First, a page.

Short-Films Screening by LOUISE FAROUX and NAJWA HAMED
organized by TIRDAD HASHEMI
Free entrance in the Kantine of B.L.O. Ateliers
“In a near future in which digital immortality is on the verge of being commercialized, the process is still experimental and expensive. This is a travel through the wanderings of a soul stuck in a Limbo during her digital transition. Her cloud storage is full. She has to deleted some of her memories to reach her peaceful afterlife.”
Louise Fauroux (b. 1998) lives and works in Paris and Berlin. Throughout her work (video, sculpture, installation, 3D) she questions ethical issues of artificial intelligences, decrypting structures of power through pop culture and technologies.
Is an experimental short visual/audio experience through which the filmmaker takes us into an exploration journey with three queer of color bodies who found themselves on an intersection of identity and geography, in an attempt to provoke issues that are rarely tackled in the mainstream spheres, like the increasing culture of isolation and disbelonging even from our own bodies, bodies that we’re realizing have been socially designed for us. In the ever expanding illusion we live in, you’re invited to question what you’re seeing in this experiment.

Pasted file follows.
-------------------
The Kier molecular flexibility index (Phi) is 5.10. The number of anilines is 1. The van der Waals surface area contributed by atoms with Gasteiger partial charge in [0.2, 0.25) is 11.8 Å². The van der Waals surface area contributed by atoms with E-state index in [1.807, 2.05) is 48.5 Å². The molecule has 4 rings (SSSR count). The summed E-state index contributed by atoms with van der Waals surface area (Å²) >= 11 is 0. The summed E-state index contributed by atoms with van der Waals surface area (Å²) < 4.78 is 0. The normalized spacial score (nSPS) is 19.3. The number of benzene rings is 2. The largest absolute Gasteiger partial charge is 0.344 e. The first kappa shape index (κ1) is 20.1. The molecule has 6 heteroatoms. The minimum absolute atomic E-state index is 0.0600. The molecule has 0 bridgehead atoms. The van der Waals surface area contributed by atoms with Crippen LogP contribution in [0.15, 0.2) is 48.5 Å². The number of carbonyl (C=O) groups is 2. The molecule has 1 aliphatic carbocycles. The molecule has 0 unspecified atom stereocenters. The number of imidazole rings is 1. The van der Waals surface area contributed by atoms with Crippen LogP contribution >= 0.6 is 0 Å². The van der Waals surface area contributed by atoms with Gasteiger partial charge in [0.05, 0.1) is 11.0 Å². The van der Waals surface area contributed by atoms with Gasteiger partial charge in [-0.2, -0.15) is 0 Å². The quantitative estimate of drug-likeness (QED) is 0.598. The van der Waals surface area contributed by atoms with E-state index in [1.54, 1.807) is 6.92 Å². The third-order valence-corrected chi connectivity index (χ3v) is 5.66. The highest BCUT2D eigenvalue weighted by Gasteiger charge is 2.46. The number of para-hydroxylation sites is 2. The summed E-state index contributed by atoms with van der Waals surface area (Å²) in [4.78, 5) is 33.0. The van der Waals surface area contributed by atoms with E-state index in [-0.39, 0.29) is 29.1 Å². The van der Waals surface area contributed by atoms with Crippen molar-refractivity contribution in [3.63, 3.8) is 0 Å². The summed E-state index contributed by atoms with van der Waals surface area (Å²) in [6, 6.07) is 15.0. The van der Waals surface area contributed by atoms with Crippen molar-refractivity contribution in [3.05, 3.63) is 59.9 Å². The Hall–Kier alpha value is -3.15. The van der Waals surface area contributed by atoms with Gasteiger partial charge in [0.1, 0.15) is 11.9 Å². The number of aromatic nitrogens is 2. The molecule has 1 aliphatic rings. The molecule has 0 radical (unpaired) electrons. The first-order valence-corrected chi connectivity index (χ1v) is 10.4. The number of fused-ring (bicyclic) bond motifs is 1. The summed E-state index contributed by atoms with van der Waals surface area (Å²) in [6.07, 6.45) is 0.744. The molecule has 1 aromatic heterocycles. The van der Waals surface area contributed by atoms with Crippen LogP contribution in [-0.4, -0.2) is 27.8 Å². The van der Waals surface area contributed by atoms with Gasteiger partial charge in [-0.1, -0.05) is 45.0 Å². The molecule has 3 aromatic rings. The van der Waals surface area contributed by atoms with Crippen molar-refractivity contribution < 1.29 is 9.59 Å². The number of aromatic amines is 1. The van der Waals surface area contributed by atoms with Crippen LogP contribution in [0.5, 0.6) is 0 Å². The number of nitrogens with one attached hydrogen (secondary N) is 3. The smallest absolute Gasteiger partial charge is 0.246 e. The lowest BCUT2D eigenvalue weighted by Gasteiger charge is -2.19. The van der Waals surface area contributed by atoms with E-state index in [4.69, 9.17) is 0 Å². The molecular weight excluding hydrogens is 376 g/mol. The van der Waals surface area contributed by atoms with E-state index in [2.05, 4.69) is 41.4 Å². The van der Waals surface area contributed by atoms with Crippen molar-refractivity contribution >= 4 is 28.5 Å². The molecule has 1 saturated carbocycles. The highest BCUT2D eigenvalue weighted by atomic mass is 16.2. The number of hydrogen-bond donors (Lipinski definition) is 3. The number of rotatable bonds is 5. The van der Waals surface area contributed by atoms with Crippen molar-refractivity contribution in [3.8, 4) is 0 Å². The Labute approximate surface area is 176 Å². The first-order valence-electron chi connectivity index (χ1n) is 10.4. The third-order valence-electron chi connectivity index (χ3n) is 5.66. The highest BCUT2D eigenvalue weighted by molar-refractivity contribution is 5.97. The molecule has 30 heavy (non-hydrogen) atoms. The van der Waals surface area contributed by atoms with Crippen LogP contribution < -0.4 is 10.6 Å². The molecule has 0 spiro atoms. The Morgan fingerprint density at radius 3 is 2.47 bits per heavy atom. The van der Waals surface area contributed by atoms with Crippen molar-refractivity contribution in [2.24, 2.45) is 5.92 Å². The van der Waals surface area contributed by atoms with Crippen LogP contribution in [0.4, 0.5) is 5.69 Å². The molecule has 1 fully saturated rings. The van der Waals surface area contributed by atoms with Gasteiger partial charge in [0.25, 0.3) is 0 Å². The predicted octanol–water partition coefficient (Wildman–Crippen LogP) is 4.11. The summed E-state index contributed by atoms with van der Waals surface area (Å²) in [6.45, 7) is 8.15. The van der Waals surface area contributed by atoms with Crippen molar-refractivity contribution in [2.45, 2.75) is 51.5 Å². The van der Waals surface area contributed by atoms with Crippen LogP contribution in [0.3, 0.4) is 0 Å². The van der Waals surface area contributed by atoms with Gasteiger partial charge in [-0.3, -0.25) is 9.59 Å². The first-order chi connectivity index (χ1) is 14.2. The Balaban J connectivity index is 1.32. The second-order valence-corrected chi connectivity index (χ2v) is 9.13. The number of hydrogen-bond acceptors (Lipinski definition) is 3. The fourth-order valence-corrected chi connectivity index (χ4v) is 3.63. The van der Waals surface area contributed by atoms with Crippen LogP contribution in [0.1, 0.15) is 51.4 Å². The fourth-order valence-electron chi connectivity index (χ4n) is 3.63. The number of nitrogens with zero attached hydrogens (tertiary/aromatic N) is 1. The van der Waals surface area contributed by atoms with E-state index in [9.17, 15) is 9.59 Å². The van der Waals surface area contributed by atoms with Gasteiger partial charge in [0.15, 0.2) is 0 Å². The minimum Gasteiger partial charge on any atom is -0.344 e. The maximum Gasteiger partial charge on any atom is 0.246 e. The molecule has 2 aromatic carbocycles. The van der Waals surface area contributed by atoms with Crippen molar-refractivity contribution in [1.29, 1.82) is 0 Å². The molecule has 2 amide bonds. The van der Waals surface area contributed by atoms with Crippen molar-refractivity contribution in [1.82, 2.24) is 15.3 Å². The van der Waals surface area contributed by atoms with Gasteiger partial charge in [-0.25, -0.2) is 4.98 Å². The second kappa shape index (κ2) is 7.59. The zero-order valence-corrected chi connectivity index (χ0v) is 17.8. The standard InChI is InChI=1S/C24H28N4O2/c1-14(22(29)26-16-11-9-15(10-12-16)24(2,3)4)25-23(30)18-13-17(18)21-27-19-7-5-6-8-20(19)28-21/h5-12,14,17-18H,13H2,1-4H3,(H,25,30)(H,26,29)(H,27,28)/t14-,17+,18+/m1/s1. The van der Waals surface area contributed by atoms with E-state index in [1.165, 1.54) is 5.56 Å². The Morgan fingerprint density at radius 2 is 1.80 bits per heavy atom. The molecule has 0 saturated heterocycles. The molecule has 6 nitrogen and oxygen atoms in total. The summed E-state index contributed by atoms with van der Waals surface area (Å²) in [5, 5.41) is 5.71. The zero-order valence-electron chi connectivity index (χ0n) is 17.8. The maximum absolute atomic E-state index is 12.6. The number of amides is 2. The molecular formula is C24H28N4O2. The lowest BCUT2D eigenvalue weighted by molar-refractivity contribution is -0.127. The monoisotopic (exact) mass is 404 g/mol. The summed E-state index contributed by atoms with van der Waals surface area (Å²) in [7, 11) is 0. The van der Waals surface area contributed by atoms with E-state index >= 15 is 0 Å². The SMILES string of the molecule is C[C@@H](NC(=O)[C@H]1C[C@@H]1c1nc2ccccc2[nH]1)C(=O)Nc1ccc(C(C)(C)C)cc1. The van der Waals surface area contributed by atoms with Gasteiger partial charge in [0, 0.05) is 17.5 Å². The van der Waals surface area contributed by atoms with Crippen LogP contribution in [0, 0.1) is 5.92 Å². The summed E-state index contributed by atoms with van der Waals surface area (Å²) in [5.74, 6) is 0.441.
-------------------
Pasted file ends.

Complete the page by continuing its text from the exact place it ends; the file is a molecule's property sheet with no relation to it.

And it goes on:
Najwa Ahmed is a Palestinian writer and visual artist based in Berlin. Through their theatre work “not mine and other stories” with KAAI studios in Brussels, they tackled issues of displacement and white saviorism, while in “where do we land now?” With TransfoCollect they worked with collective memory as home to people from refugee/migration backgrounds. In their short films such as “when we were already made”, “silence” and “Zehra on the roof” they worked with queer identity politics and the consumption culture of bodies. While In their land art they delve into the changing but rooted connection between nature and humans, a connection that’s being endangered due to our human ego, power lust and idiocy.
But In their writing and performance such as “the watermelon resistance”, “how dance moves my gender euphoria” Najwa takes a personal step within and revisits the preconditioning they went through in regards to their sexual identity and queerness, sometimes only to reflect and sometimes to deconstruct.